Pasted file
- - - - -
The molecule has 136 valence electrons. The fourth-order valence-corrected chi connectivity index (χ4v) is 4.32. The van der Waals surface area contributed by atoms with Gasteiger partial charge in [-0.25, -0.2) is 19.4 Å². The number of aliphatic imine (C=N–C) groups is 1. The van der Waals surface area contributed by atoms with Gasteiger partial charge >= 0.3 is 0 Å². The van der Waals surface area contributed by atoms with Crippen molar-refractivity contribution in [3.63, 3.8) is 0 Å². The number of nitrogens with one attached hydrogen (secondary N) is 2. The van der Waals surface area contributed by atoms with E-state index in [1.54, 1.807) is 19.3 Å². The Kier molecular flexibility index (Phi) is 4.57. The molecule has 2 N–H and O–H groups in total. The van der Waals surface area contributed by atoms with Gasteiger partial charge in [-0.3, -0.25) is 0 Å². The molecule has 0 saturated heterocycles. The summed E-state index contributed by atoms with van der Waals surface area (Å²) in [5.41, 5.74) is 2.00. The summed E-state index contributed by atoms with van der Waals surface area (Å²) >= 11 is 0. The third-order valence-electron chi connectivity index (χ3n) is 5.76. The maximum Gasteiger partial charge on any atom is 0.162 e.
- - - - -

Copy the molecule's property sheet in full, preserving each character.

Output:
The molecule has 136 valence electrons. The fourth-order valence-corrected chi connectivity index (χ4v) is 4.32. The van der Waals surface area contributed by atoms with Gasteiger partial charge in [-0.25, -0.2) is 19.4 Å². The number of aliphatic imine (C=N–C) groups is 1. The van der Waals surface area contributed by atoms with Gasteiger partial charge >= 0.3 is 0 Å². The van der Waals surface area contributed by atoms with Crippen molar-refractivity contribution in [3.63, 3.8) is 0 Å². The number of nitrogens with one attached hydrogen (secondary N) is 2. The van der Waals surface area contributed by atoms with E-state index in [1.54, 1.807) is 19.3 Å². The Kier molecular flexibility index (Phi) is 4.57. The molecule has 2 N–H and O–H groups in total. The van der Waals surface area contributed by atoms with Gasteiger partial charge in [-0.3, -0.25) is 0 Å². The molecule has 0 saturated heterocycles. The summed E-state index contributed by atoms with van der Waals surface area (Å²) in [5.41, 5.74) is 2.00. The summed E-state index contributed by atoms with van der Waals surface area (Å²) >= 11 is 0. The third-order valence-electron chi connectivity index (χ3n) is 5.76. The maximum Gasteiger partial charge on any atom is 0.162 e.